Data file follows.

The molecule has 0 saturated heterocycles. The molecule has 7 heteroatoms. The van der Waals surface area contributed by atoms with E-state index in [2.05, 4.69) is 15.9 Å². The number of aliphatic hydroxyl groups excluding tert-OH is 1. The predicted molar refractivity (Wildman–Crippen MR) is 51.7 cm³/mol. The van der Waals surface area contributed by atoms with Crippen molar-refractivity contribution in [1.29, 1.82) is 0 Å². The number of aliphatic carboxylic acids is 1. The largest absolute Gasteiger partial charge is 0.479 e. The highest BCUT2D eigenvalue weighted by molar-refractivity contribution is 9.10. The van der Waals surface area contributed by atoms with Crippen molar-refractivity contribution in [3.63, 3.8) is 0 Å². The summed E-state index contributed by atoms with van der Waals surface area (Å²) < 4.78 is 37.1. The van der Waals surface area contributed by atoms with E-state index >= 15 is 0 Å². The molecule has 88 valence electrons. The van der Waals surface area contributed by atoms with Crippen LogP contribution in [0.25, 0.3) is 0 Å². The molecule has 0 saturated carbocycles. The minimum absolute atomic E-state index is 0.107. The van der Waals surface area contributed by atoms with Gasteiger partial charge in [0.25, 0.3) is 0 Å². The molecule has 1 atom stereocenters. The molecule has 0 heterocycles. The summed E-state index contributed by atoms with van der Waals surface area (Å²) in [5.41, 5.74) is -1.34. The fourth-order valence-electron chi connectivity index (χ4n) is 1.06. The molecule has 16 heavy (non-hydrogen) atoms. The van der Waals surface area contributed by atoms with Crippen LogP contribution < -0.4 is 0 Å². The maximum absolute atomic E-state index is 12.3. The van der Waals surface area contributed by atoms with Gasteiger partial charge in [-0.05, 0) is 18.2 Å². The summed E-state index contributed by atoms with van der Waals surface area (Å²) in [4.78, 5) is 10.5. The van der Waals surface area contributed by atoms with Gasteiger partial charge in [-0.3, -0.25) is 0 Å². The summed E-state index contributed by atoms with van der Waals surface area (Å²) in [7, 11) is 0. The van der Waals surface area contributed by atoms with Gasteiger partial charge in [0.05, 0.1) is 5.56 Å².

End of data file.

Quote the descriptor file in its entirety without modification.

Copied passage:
The molecule has 0 saturated heterocycles. The molecule has 7 heteroatoms. The van der Waals surface area contributed by atoms with E-state index in [2.05, 4.69) is 15.9 Å². The number of aliphatic hydroxyl groups excluding tert-OH is 1. The predicted molar refractivity (Wildman–Crippen MR) is 51.7 cm³/mol. The van der Waals surface area contributed by atoms with Crippen molar-refractivity contribution in [1.29, 1.82) is 0 Å². The number of aliphatic carboxylic acids is 1. The largest absolute Gasteiger partial charge is 0.479 e. The highest BCUT2D eigenvalue weighted by molar-refractivity contribution is 9.10. The van der Waals surface area contributed by atoms with Crippen molar-refractivity contribution in [3.63, 3.8) is 0 Å². The summed E-state index contributed by atoms with van der Waals surface area (Å²) < 4.78 is 37.1. The van der Waals surface area contributed by atoms with E-state index >= 15 is 0 Å². The molecule has 88 valence electrons. The van der Waals surface area contributed by atoms with Crippen LogP contribution in [0.25, 0.3) is 0 Å². The molecule has 0 saturated carbocycles. The minimum absolute atomic E-state index is 0.107. The van der Waals surface area contributed by atoms with Gasteiger partial charge in [0.25, 0.3) is 0 Å². The molecule has 1 atom stereocenters. The molecule has 0 heterocycles. The summed E-state index contributed by atoms with van der Waals surface area (Å²) in [5.41, 5.74) is -1.34. The fourth-order valence-electron chi connectivity index (χ4n) is 1.06. The molecule has 16 heavy (non-hydrogen) atoms. The van der Waals surface area contributed by atoms with Crippen LogP contribution < -0.4 is 0 Å². The maximum absolute atomic E-state index is 12.3. The van der Waals surface area contributed by atoms with Gasteiger partial charge in [-0.05, 0) is 18.2 Å². The summed E-state index contributed by atoms with van der Waals surface area (Å²) in [4.78, 5) is 10.5. The van der Waals surface area contributed by atoms with Gasteiger partial charge in [-0.3, -0.25) is 0 Å². The summed E-state index contributed by atoms with van der Waals surface area (Å²) in [7, 11) is 0. The van der Waals surface area contributed by atoms with Gasteiger partial charge in [0.05, 0.1) is 5.56 Å².